Lately, it hasn’t felt in the Seattle area as though winter is near (and hardly even fall) although this may have changed by the time this column is published. In fact, this is the perfect time to take a good look at your current exercise program and think about how you may want to prepare for a smooth transition into colder darker weather.
Whether or not you take note of seasonal-related adjustments in your exercise routine, there is always a certain degree of adapting and altering as the weather changes. But it makes for an easier transition to consciously prepare and plan. Consider the following ways to audit and edit your fitness program before winter is upon you.
AUDIT (“methodical examination and review”—Merriam Webster definition)
Take a thorough look at your current program. It might be helpful to write out what you do in the following categories: cardiovascular activity, strength activity, stretching (include warm-up and cool downs as well) and mindfulness (if you consider this is a part of your health and fitness protocol, for example, breathing, meditation, restorative yoga, etc.). This is also a good time to clarify and note your short-term or seasonal goals (three months or however long you think winter will last) and long-term (six months to one year) goals, so you can plan for your nearer and further future self.
Once you have all of your information in front of you, examine which aspects are you happy or unhappy with, and where and how you want to make improvements. For example, if you are finding that running is becoming stale but you haven’t found an alternative or don’t really wish to take a break, be sure to make a note of that. Or perhaps you want to add an extra day of strength training but haven’t figured out how — note that.
Finally, seriously consider how all of this will be positively or negatively impacted by the cold, dark, possibly rainy months of winter. Because it will be one way or another, even if it’s just your mood waking up on yet another cold, dark, rainy morning.
Once you have compiled a comprehensive overview of your full fitness program in the context of winter, move to the second step of the process:
EDIT (“to alter, adapt or refine”—Merriam Webster definition)
Don’t implement changes until you’ve considered a baseline for simply maintaining your current program. Winter alone with force you to adapt to a certain extent, whether it is making your warm clothes/rain gear more accessible, digging out your reflective gear, changing your workout times to stay in sync with limited daylight or — if you are strictly an indoor exerciser — implementing a longer warm-up to counteract stiffness that can come with colder weather. Even if you change nothing else, these are important considerations to ensure zero interruption in your fitness routine.
Once you have those parameters in place, it’s time to edit your program. Let’s consider the previous example of running, but feeling stale or less motivated. Any activity you are slowly burning out on will only become harder to continue in the dead of winter. If you think this is a possibility, you could make any number of changes in advance, such as switching to a treadmill program, changing out some of your running for a different type of cardio activity, or find a running buddy or running group to liven it up again. You could also take a break and give yourself a month or so to try a different activity such as swimming, rowing or spinning.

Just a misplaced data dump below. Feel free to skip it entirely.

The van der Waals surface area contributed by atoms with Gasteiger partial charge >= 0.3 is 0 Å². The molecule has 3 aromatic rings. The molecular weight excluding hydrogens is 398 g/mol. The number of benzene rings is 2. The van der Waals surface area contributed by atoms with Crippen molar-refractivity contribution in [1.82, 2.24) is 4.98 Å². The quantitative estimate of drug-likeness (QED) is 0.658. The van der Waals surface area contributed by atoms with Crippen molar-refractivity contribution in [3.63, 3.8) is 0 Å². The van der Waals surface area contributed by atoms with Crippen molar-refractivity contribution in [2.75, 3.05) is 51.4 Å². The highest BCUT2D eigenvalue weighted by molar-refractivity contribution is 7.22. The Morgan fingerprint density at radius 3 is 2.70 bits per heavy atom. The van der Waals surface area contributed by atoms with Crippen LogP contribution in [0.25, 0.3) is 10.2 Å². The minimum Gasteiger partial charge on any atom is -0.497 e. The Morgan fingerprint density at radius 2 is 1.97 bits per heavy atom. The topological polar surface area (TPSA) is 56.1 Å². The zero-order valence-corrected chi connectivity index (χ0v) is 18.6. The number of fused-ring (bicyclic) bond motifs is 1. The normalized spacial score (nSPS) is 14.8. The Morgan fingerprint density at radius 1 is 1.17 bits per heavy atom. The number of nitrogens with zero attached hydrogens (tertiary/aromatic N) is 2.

Using the second previous example of adding an extra day of strength training, perhaps this is a great time to join a gym or hire a trainer to tweak your workouts to ensure that even if you can’t get that extra day, you can add additional sets or reps or make your existing workout more efficient or challenging. Additionally, you might decide to reduce cardiovascular activity (often outdoors) in favor of adding strength training (indoors) and alter your focus accordingly to account for inclement weather.
You may wish to ramp up intensity or frequency or length in some of your activities, but it also makes sense that during winter (especially during the holidays) you may wish to ramp down any of the above. There is no shame or loss of progress in choosing a timeframe in which to simply maintain your current fitness levels until you can devote more energy to ramping it back up.
Once you determine the edits you wish to make, you can decide to implement them gradually or according to how fall and winter progresses (on sunny/dry days, you can still choose to exercise outdoors for example) or even change them up again after the hustle and bustle of the holidays if necessary.
Regardless of what your audit and edit process reveals, planning and preparing in advance will support you to maintain and implement your desired goals and activities even in the midst of the worst weather the Pacific Northwest can muster.
— By Pritam Potts
Coach Pritam Potts is a writer and strength coach. After 16+ years of training athletes and clients of all ages as co-owner of Edmonds-based Advanced Athlete LLC, she now lives in Dallas, Texas. She writes about health & fitness, grief & loss, love & life at www.mrsathlete.net and www.advancedathlete.com.
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